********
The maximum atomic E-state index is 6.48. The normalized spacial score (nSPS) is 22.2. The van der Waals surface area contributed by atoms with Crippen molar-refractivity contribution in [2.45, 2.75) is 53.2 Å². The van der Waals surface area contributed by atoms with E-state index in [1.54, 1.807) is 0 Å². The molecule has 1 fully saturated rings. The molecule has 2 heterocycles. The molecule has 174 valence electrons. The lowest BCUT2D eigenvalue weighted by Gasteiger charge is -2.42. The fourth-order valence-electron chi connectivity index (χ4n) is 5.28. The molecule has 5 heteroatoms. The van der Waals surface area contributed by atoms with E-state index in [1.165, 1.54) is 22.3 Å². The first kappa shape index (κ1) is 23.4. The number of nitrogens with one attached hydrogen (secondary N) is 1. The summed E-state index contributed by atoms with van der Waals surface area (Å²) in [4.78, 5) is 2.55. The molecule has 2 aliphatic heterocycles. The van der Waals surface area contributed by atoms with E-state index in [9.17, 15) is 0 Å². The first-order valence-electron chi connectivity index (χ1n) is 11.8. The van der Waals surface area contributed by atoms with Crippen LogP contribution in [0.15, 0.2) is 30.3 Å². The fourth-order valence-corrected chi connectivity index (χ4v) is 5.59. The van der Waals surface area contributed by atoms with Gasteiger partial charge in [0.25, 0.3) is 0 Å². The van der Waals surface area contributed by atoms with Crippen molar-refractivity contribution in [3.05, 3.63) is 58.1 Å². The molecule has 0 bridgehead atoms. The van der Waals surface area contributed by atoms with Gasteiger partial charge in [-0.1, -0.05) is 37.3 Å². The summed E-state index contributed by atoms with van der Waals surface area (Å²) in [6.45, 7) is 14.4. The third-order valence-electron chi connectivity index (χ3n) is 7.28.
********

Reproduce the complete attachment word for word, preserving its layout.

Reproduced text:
The maximum atomic E-state index is 6.48. The normalized spacial score (nSPS) is 22.2. The van der Waals surface area contributed by atoms with Crippen molar-refractivity contribution in [2.45, 2.75) is 53.2 Å². The van der Waals surface area contributed by atoms with E-state index in [1.54, 1.807) is 0 Å². The molecule has 1 fully saturated rings. The molecule has 2 heterocycles. The molecule has 174 valence electrons. The lowest BCUT2D eigenvalue weighted by Gasteiger charge is -2.42. The fourth-order valence-electron chi connectivity index (χ4n) is 5.28. The molecule has 5 heteroatoms. The van der Waals surface area contributed by atoms with E-state index in [1.165, 1.54) is 22.3 Å². The first kappa shape index (κ1) is 23.4. The number of nitrogens with one attached hydrogen (secondary N) is 1. The summed E-state index contributed by atoms with van der Waals surface area (Å²) in [4.78, 5) is 2.55. The molecule has 2 aliphatic heterocycles. The van der Waals surface area contributed by atoms with E-state index in [9.17, 15) is 0 Å². The first-order valence-electron chi connectivity index (χ1n) is 11.8. The van der Waals surface area contributed by atoms with Crippen LogP contribution in [0.15, 0.2) is 30.3 Å². The fourth-order valence-corrected chi connectivity index (χ4v) is 5.59. The van der Waals surface area contributed by atoms with Gasteiger partial charge in [0.25, 0.3) is 0 Å². The van der Waals surface area contributed by atoms with Crippen molar-refractivity contribution in [3.05, 3.63) is 58.1 Å². The molecule has 0 bridgehead atoms. The van der Waals surface area contributed by atoms with Gasteiger partial charge in [-0.1, -0.05) is 37.3 Å². The summed E-state index contributed by atoms with van der Waals surface area (Å²) in [6.45, 7) is 14.4. The third-order valence-electron chi connectivity index (χ3n) is 7.28.